I'm still falling through the very same hole. What made you pick WordPress?

Honestly no real reason other than it's the one I know and didn't want to spend any more time on finding software to write with instead of spending the time on writing

Essentially it was the default option

Heh I can empathise. Two of my biggest reasons for wanting to move to a static site generator are actually to have actual control over the content (in markdown files, and because WordPress and its plugins do a fair bit of processing on the raw content), and because I'm more comfortable hacking in languages that aren't PHP.

That seems to have stopped me from writing though.

> more comfortable hacking in languages that aren't PHP

Oddly enough it was the opposite of that for me. Each of the static site generators I looked at were non-PHP (which is fine but I lack the experience)

I tell you what, if someone ever had a gun to my head and said "make this Ruby software work first time without errors" they might as well just pull the trigger

> cloud flare for CDN duties

Unless you're pulling a lot of traffic this isn't necessary

True, but the free account is trivial to setup, and because entire site is static I can use cloud flare to cache the entire thing. They also have some nice features entirely unrelated to scale ("Always Online" is a good example).

Given the barrier to doing this is virtually non-existent (it's a handful of clicks on the CloudFlare dashboard), seems silly not to take advantage.

Maybe... but everything was so wonderfully independent before Cloudflare gets dragged in

Medium is great and you have perfectly legitimate reasons to use it. But if you ever consider setting up your own website and/or blog, look into Jekyll (the site builder) and GitHub Pages for hosting.

Self control is an amazing skill mate.

Self-control is mostly just arranging your life to avoid situations that are known to cause problems.

And that doesn't take skill?

Not that it doesn't take skill, but not putting yourself in that situation (by using something off the shelf) is applying that skill :)

If i am a chef, sometimes I'm tired and just want to order take out. Same applies for a dev posting on medium

But it's not the same sort of skill as, say, doing low-level graphics programming, or database query optimization. Just because you're a programmer doesn't mean you're a web developer.

It's like saying that it doesn't make sense for a carpenter to live in a house they didn't build, or for a heart surgeon not to pull out his own wisdom teeth.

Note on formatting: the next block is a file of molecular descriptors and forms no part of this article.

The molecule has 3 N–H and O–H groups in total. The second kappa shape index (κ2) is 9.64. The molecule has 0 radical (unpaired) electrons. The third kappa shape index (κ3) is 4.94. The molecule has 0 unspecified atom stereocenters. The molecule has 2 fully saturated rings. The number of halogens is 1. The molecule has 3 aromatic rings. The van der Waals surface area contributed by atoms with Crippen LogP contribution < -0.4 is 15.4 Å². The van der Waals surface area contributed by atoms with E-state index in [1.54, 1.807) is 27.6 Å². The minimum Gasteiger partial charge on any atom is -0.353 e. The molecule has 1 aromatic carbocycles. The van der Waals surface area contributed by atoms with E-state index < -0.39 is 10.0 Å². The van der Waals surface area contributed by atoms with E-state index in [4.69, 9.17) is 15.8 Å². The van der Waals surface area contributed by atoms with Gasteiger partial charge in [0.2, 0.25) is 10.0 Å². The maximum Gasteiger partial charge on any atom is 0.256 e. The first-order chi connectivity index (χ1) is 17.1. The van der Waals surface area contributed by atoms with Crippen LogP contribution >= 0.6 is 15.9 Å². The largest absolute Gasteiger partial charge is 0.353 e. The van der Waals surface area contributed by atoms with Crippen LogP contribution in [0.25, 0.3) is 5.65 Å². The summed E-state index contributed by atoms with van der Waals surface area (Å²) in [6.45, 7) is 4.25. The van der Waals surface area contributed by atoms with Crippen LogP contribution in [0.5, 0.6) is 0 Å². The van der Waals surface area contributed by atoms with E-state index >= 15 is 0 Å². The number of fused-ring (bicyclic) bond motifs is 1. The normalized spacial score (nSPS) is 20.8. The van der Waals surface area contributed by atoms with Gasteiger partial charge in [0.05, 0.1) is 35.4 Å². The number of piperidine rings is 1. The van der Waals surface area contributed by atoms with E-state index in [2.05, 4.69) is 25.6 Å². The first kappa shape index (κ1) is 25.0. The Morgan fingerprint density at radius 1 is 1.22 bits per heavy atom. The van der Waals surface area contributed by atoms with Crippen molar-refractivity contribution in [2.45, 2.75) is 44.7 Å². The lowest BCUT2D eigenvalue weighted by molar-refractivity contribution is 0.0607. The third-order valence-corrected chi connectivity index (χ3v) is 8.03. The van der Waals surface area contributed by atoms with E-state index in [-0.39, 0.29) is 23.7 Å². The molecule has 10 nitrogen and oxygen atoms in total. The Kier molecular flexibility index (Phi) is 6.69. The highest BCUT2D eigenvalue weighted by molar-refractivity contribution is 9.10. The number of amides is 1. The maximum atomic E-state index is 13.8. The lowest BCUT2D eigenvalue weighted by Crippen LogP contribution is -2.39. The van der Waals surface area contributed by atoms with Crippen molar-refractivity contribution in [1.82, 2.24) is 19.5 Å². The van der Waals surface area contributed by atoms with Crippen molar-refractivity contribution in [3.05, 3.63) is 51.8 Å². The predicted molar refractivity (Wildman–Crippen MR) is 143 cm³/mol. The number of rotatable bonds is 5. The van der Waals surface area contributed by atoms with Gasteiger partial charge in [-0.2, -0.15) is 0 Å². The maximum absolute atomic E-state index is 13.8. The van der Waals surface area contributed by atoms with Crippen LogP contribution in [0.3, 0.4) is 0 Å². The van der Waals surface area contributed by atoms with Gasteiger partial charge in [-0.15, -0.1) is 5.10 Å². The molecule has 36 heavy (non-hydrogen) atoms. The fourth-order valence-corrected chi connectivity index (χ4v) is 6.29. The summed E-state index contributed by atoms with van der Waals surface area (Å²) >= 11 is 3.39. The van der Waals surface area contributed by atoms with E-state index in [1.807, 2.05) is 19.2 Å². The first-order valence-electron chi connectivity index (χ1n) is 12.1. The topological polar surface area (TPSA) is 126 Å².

To be fair, it probably doesn't make sense for a dental surgeon to pull his own teeth either.

If you're a halfway decent programmer, deploying a simple blog is trivial. There are many existing solutions that don't even require you to write a single line of code, and the problem is simple enough that you could write the entire thing yourself.

> If you're a halfway decent programmer, deploying a simple blog is trivial.

The first thing a halfway decent programmer learns is to not reinvent the wheel. I could implement some json library, but I have better things to do. I could deploy and manage wordpress, but that would be a waste of my time.

This relates to a post from the last couple days where a potential game programmer got lost in some random issue instead of focusing on making a fun game. When blogging, content should be the focus, not managing a website.

I like keeping what I do on my website because it is my property and I would never populate other people's websites with my content, unless I got enough money for it.

I disagree. It doesn't matter what kind of coder you are, at some point you always deal with a shell. And setting up a blog on bare metal is done in few minutes on a shell. If you have never faced a shell or a remote server as a developer then you should find a toy project to do so. It's not the worst skill to have.

Moreover, I wouldn't see basic HTML or CSS as specific knowledge. This is something every coder knows (like English), of course not advanced layout stuff like Flexbox but the basic of HTML and CSS are common knowledge. And you do not need React, Webpack or any advanced stuff to make a simple SSG blog. You even don't need to understand HTML or CSS if you just stick with the standard templates. Just Markdown.

Edit: Why the downvote?

> Moreover, I wouldn't see basic HTML or CSS as specific knowledge. This is something every coder knows (like English), of course not advanced layout stuff like Flexbox but the basic of HTML and CSS are common knowledge

i work in a building full of embedded developers who wouldn't know a css selector if it bit them on the ass.

what use is it to any of them?

> i work in a building full of embedded developers who wouldn't know a css selector if it bit them on the ass.

Maybe, maybe not. Even embedded coders face HTML/CSS at some point when their embedded devices incorporates a webserver for some admin interface which sends HTML/CSS to the world (e.g. a router). Or they have create an API doc for their newly created embedded system, on the web. There are many examples.

What I am saying is that HTMl/CSS is ubiquitous in tech and besides, not that hard to grok compared to code in Assembly or C for an embedded system. And again they don't need HTML or CSS anyway. They just need to know a bit of bash, git, Markdown and a SSG of their choice.

> Maybe, maybe not.

uh it isn't some sort of weird toss-up? i'm referring to specific people who i know.

> Even embedded coders face HTML/CSS at some point when their embedded devices incorporates a webserver for some admin interface which sends HTML/CSS to the world (e.g. a router). Or they have create an API doc for their newly created embedded system, on the web. There are many examples.